Provincial election a hot topic among local council leaders
Justin Seward/Scott Schmidt
The upcoming provincial election has local mayors talking about issues that need to be tackled as Albertans are set to hit the polls in a week’s time.
Bow Island Mayor Gordon Reynolds says while it is matter of waiting until April 16 to see how the election shakes out that MSI (Municipal Sustainability Initiative)Funding needs to stay as is for municipalities.
The current agreement expires in 2020-2021.
“We’re looking for an agreement with the province for all municipalities, except Calgary or Edmonton because they already had a deal back in November,” said Reynolds.
“There’s a framework there now in the big cities agreement. We want to build on that and utilize that. One of my concerns is the change in government. Is the new the government going to suddenly try and get rid all of the debt in a big hurry and are they going to do that by cutting off funding to the municipalities the way they did 30 years ago?”
“We’re after an agreement that is predictable, legislated and locked in. We want to believe that the MSI commitment is locked in. If that gets touched, changed or reduced that supposedly will help get rid of provincial debt. It’s just going to pile more debt, pressure and taxation on the municipalities.”
Another ongoing issue will be to further progress discussions on the twinning of Highway 3 where major projects have already commenced in sections.
Reynolds says there have been big projects happening between Lethbridge and Taber as well as in the eastward direction.
“There’s going to be a couple of projects that are going to impact Highway 3 East,” Reynolds said.
“The transportation corridor isn’t sufficient to handle the extra traffic. We’re advocating for the twinning of the highways to keep it safer.”
A better deal needs to be in place, while more support needs to be garnered for highways, he added.
Redcliff Mayor Dwight Kilpatrick says he does not believe the promises that have been made are truthful.
“We already have an income problem,” he said.
“If you’re going to cut carbon tax, corporate tax, that’s income, and balance the budget, that means you’re going to cut a horrific amount of expense. If somebody is already running a $10 billion or $8.8 billion a year deficit and you’re going to balance that budget by cutting out millions of dollars. Then I can’t imagine where they’re going to find $20 billion. I hope it woudn’t be for municipalities because it’s not like we’re sitting there rolling in it.”
He believes the current system has some work to do.
“The whole thing is broken,” said Kilpatrick.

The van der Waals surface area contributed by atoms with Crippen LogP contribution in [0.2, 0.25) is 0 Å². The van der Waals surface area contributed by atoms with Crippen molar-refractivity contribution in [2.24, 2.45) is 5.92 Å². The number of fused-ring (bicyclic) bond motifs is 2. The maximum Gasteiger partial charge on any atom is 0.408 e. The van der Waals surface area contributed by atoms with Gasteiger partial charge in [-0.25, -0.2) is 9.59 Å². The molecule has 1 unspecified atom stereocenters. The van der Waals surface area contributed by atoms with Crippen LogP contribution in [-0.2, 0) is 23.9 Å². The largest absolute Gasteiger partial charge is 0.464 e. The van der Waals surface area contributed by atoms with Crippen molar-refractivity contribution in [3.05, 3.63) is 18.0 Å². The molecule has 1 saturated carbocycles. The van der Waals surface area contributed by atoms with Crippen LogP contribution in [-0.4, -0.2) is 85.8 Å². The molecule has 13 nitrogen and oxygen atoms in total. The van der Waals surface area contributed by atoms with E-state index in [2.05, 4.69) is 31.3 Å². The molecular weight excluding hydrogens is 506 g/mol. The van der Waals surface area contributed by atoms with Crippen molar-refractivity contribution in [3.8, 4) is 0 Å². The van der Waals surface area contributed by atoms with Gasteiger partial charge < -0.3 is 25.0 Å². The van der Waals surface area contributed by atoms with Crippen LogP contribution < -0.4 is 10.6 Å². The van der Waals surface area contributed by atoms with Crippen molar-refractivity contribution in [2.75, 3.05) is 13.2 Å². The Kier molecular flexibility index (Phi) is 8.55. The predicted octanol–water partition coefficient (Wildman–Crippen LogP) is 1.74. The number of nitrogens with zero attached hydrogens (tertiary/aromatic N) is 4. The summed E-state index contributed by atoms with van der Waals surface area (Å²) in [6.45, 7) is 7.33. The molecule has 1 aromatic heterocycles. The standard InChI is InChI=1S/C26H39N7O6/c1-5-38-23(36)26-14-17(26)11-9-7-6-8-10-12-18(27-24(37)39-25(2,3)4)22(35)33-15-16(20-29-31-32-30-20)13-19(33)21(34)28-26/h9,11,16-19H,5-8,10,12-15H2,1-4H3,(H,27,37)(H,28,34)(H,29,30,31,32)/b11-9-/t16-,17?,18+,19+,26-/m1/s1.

“People are going to be a voting on a person. They don’t vote for a person in the riding. They vote for a leader. That inheritantly wrong in that you should be voting for the best person in your riding. The one that would work the hardest. But we don’t do that. We vote for the parties.”
He says the town has not talked about the changing of the guard on a provincial scale but it will be interesting nonetheless.
“We do get money from the province,” he said.
“There are a couple groups out there that haven’t talked about us. You know the one that’s in there right now. Anybody else coming in there is going to make a change and everybody fears change.”
Forty Mile County Reeve Steve Wikkerink says leading up to the election that he’s hearing support for both major parties from local residents, but, more than anything, there seems to be equal disdain for campaign bickering.
“Above all else, most people are just saying, ‘I wish parties would just tell me what they’re going to do the next four years and leave the other party alone,’” Wikkerink says. “People are sick and tired of that.”
Wikkerink is also eager to see what the winning party would do within the Environment Ministry. He says regulations and processes are fine if necessary but nothing gets done if it doesn’t have the staffing to handle the needs of municipalities around Alberta.
“Somehow we need the whole Environment department to be shaken up a little bit and get a little more up to date,” Wikkerink says. “It seems like everything you have to do with them is a two-year wait.
“It seems like they’re pretty good at hiring public servants for all kinds of different areas, but Environment is painful when it comes to municipality-type stuff. We need Environment to somehow get a revamp, or get some more staff in there or something — so much of our stuff is delayed.”
Another area he’d like to see handled better is money available in support for irrigation districts.
“The percentage of funding that irrigation districts are getting from the province is just being slashed constantly. Just from two years ago until now, our own district has (been) cut by pretty well 50 per cent again.”
Unfortunately, he says, it’s another area affected by Alberta Environment being spread too thin.
Albertans go to the polls on April 16.
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